Amaranthe – The Nexus Review

All in all, I’m quite enamored and impressed with this band. For every annoying, boring metalcore band, there are bands like Amaranthe which despite not quite being extreme at...


Released By: Spinefarm Records

Release Date: March 26th, 2013

Genre: Metal



Line Up:

Andy Solveström – Harsh vocals

Jake E. Berg – Clean vocals

Elize Ryd – Clean vocals

Olof Mörck – Guitars, keyboards and programming

Morten Løwe Sørensen – Drums

Johan Andreassen – Bass



1. Afterlife

2. Invincible

3. The Nexus

4. Theory of Everything

5. Stardust

6. Burn With Me

7. Mechanical Illusion

8. Razorblade

9. Future On Hold

10. Electroheart

11. Transhuman

12. Infinity


As an extreme metal fan, I have to admit it sometimes becomes quite difficult to determine what is considered extreme or not. In the 90s, it was easy to figure what death metal and black metal were. Sure, you had some marginal bands like Septic FleshTherion or Dimmu Borgir that were trying to redefine their genre but 99% of bands were easily recognizable as extreme metal. Nowadays, with the coming of the folk metal, djent and metalcore movements, the lines are starting to blur. Many bands add more and more clean vocals, orchestras, electronics, etc.

At what point does a band stop being considered “extreme”? Is it when the band themselves don’t call themselves extreme metal anymore or when the fans/crowd say they’re “sold out” and are too “mainstream” anymore? If a band has 40% extreme vocals and 60% clean ones, are they still extreme metal? It’s a tough call anymore.

Take Sweden’s Amaranthe. Their winning formula is basically a triple vocal attack backed by energetic, bouncy metalized pop. Every song is mostly made up of catchy verses, a few rougher harsh vocal lines and Elize’s powerful voice topping it, making pretty much each and every chorus very catchy and getting the hooks going. The musical attack is still a bit controversial, though. Despite the few harsh vocals and the blasting, energetic assault, the songs have a definitively poppy structure to them. Some even have a near-EBM flavor to it, using electronic beats to create a very bouncy song.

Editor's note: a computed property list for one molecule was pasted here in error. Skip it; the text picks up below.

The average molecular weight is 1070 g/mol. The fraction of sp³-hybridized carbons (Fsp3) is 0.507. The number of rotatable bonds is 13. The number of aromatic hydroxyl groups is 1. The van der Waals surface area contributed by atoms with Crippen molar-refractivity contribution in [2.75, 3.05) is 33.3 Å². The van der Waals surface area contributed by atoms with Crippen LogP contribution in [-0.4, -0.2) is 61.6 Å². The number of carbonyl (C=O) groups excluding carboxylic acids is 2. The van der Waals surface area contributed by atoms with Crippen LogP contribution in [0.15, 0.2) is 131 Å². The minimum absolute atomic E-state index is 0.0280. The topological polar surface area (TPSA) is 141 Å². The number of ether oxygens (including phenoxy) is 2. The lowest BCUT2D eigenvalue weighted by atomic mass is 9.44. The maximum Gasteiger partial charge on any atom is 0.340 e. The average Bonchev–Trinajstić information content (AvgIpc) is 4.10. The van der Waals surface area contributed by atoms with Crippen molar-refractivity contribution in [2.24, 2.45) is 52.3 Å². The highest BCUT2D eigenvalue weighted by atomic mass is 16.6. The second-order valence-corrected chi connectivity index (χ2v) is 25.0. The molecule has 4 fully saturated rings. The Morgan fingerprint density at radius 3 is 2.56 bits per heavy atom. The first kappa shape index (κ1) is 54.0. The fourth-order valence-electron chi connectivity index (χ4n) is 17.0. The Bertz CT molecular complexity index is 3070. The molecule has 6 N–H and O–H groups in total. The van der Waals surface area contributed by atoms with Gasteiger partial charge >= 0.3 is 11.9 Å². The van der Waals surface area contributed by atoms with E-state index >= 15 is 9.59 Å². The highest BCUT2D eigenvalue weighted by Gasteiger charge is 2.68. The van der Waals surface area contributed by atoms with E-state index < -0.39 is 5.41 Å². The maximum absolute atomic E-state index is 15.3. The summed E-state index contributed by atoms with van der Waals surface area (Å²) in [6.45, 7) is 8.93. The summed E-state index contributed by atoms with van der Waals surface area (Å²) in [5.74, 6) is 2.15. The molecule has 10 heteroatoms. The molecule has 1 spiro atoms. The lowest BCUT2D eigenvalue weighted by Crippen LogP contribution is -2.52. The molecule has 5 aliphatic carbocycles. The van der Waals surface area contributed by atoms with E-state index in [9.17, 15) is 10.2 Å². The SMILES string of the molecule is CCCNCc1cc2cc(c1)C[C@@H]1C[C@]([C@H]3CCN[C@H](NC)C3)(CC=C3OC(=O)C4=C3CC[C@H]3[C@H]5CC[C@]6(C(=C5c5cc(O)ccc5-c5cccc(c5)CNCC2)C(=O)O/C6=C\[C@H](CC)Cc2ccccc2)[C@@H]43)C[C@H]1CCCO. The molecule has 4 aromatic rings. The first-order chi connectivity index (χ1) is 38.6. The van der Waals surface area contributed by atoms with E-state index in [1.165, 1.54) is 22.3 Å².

To be honest, the band really took me by surprise with their self-titled debut back in 2011. My original thought after seeing the cover was along the lines of “Oh, another wannabe pop-metal sensation. Give me a flipping break!” or something of that nature. Then I heard “Automatic” and “1.000.000 Lightyears” and while at first, I didn’t quite like it so much (I found it too poppy). After hearing the whole album, I found that I enjoyed myself way more than I thought I would, and I figured I’d take this anyday over the latest misogynistic rap artist or the latest tramp “pop star”. Because let’s face it, Elize doesn’t just have the looks; she’s got a hell of a voice to go with the looks. While most “pop stars” lip-sync and couldn’t sing to save their lives without studio effects, she can definitely stand up for herself.

With all that said, some might think the band has no musical merit and the members are all metalcore nobodies with nothing to do with relevant metal bands. Well, that would be a dead wrong assessment! With Olof Mörck (DragonlandNightrage) on guitars, you know there’s some skill right there. Add to this the presence of Morten Løwe Sørensen (MercenaryDragonlandThe Arcane Order) on drums and the powerful voice of Andy Solveström on harsh vocals (Within Y) and it becomes quite clear that some of the involved people here are no strangers to melodic death metal. So while the album is honestly quite far removed from the aforementioned bands, the skill is still there and some songs do take advantage of it. The band could use some drum machines and idiotic loops but Morten shines with his awesome drum sound. We could have a grating, boring metalcore screamer but we have Andy who’s been giving us some great Swedish melodeath with Within Y since the early 2000s. We could have a boring, nobody guitarist that can’t even solo and plays generic rock riffs but we have Olof’s tasteful and energetic playing. As such, while the band could be a disaster, the skill involved and the use of it is good enough to save the band from becoming another metalcore joke.